Here's what the rest of the street looked like when my ticket was issued:

A neighbor's car that was parked at the same time as mine, but NOT ticketed.

The street had been plowed to the curb, or as close as we're going to get for now.

Visible through the window is the ticket stub from the parking at the hockey game.
So I took the ticket and citation inside and called the county clerk's number listed.  This person was about as bureaucratic as you'd expect a government-trained phone jockey to be.  Oh sure, the ticket might be inaccurate, but if I was ticketed it must mean I wasn't in compliance with something.  And anyway, even though the county handles the collection of the ticket, it's the city's snow emergency rules they were enforcing.  So I'd have to call 311 or go to one of their offices to dispute the ticket.  311 it was.

The gentleman who picked up at 311 was much more helpful.  When I explained my situation (and that a neighbor had the same thing happen to him), the first thing he told me was that I ought to make sure the tow ticket was no longer on the vehicle.  If it was showing, a tow truck could come by anytime to take my car to the dreaded impound lot - even though the ticket was improperly issued and the car was (then and now) legally parked.  Mr. 311 must have had some kind of summoning spell, because quite literally just that moment a tow truck swooped by, like a Nazgul searching for Frodo and the Ring.  (Yes, I am such a geek.)  But just like those beasts couldn't seem to find the ring when no one was wearing it, the tow truck overlooked my car with the ticket removed.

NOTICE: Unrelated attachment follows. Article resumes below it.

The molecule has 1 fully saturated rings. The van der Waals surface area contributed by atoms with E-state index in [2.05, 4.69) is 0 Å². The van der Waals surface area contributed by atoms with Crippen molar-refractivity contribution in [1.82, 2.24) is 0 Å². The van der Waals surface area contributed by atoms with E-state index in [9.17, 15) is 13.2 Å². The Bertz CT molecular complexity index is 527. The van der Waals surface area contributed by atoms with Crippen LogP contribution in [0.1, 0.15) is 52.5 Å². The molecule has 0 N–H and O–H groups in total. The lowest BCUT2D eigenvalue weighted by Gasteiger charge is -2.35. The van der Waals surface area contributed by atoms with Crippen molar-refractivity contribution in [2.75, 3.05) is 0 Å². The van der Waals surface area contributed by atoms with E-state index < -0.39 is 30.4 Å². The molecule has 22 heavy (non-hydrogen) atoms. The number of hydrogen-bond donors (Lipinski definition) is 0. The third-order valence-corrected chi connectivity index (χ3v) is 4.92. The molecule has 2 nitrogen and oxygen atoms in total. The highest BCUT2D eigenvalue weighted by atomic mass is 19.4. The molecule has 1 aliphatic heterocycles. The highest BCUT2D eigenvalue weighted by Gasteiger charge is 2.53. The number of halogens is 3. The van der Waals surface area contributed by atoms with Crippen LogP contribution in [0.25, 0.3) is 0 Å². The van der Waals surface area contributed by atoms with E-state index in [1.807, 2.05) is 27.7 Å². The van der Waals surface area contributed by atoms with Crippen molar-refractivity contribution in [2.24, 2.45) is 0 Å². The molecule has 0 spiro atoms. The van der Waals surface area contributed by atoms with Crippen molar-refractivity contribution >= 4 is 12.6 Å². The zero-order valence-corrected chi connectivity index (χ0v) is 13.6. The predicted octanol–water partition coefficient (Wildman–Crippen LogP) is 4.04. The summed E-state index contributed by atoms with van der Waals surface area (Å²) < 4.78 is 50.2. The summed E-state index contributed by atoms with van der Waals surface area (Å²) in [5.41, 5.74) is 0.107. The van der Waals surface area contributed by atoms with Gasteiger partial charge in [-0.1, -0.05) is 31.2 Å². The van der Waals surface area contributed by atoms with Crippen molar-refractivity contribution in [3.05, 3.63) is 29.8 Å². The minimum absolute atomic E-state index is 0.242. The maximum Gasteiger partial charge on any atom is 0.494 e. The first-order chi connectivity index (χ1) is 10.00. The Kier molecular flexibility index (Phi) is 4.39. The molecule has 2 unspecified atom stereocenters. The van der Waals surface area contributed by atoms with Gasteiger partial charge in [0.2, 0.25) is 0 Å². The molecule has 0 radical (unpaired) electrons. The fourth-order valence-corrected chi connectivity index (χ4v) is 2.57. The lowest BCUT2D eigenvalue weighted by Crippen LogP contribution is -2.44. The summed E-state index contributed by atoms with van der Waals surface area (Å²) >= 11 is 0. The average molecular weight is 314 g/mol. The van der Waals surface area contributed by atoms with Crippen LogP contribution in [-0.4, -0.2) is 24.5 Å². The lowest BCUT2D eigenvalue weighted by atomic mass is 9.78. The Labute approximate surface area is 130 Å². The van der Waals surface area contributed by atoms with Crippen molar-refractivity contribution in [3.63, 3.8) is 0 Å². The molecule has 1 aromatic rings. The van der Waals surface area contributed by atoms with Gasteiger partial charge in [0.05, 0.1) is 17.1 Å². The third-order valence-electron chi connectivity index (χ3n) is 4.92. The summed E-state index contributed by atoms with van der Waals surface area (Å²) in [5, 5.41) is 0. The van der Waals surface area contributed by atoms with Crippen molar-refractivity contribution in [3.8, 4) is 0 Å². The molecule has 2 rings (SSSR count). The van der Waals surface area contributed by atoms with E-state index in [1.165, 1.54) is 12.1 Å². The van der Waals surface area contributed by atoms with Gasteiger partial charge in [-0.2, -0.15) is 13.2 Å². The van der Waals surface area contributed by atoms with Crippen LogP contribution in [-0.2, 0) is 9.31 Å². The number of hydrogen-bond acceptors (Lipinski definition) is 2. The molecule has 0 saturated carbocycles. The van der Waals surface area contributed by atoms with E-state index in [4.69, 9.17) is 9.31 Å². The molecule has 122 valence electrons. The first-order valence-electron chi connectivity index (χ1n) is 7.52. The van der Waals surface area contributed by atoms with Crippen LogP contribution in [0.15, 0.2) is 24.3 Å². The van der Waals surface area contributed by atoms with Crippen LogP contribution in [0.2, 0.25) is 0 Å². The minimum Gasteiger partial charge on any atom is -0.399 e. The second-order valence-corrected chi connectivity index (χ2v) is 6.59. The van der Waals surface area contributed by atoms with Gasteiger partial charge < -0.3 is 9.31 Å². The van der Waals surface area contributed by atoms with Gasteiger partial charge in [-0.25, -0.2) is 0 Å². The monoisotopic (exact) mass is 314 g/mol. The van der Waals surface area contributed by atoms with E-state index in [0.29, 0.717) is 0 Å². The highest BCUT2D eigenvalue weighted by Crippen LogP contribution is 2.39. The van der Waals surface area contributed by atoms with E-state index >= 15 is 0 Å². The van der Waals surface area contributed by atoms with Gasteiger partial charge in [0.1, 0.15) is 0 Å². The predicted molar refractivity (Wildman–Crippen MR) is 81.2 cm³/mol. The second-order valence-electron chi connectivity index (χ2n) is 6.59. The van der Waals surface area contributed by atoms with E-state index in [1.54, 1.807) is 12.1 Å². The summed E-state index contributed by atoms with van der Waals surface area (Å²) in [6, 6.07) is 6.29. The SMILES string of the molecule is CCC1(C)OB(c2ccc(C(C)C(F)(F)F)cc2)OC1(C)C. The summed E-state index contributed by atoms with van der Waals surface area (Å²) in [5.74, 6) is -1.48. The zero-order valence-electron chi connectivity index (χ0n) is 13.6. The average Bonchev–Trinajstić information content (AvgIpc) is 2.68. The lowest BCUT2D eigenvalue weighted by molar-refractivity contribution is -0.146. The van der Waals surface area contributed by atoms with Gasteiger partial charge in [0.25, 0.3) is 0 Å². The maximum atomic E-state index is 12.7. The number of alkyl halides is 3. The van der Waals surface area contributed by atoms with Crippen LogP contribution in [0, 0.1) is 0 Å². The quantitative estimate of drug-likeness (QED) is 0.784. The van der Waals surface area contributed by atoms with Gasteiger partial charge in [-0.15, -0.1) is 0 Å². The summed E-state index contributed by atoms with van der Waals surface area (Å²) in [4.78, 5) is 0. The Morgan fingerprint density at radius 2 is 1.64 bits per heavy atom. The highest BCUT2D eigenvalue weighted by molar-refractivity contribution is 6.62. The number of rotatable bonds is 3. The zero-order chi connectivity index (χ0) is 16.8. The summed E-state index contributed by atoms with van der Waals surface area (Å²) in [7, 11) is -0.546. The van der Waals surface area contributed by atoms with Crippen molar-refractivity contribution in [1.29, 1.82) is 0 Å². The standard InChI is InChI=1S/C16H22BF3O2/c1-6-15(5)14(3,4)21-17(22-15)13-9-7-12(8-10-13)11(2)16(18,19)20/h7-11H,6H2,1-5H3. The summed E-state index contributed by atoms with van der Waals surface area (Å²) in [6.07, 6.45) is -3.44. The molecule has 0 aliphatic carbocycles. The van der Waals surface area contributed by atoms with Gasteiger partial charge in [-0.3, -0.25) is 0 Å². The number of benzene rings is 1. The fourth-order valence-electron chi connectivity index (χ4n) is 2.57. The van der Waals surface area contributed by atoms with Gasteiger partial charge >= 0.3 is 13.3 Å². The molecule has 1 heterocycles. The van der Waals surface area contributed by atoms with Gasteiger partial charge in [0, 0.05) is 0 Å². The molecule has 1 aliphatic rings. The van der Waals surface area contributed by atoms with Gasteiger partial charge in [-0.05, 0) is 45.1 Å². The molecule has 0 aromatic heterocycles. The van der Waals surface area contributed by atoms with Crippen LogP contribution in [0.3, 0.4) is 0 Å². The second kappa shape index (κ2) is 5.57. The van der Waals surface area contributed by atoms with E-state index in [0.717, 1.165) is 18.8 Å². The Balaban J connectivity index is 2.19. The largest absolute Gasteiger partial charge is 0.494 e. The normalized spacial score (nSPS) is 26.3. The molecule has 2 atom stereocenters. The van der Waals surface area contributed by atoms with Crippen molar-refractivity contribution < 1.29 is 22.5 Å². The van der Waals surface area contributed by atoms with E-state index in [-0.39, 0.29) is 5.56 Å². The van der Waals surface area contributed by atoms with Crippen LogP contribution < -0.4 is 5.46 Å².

I did file a complaint with 311 regarding the overzealous traffic control officer, and was told this should be resolved sometime next week.  When I said I did have time to go downtown to make sure, I was advised to do that as well.

Spending a day off contesting this crap was like planning to go to the state fair, and winding up at the dentist for a root canal instead, but it had to be done.  After the interminable wait required by state law, they called number 49 and I was up.  The clerk dealing with me first thought that I must have been parked illegally on the odd side of the street because the address on the citation (of the house my car was parked in front of) was an odd-numbered house.  I tried explaining that there ARE no street addresses on the side of 3rd St N that has the freeway sound wall along it.  This wasn't sinking in.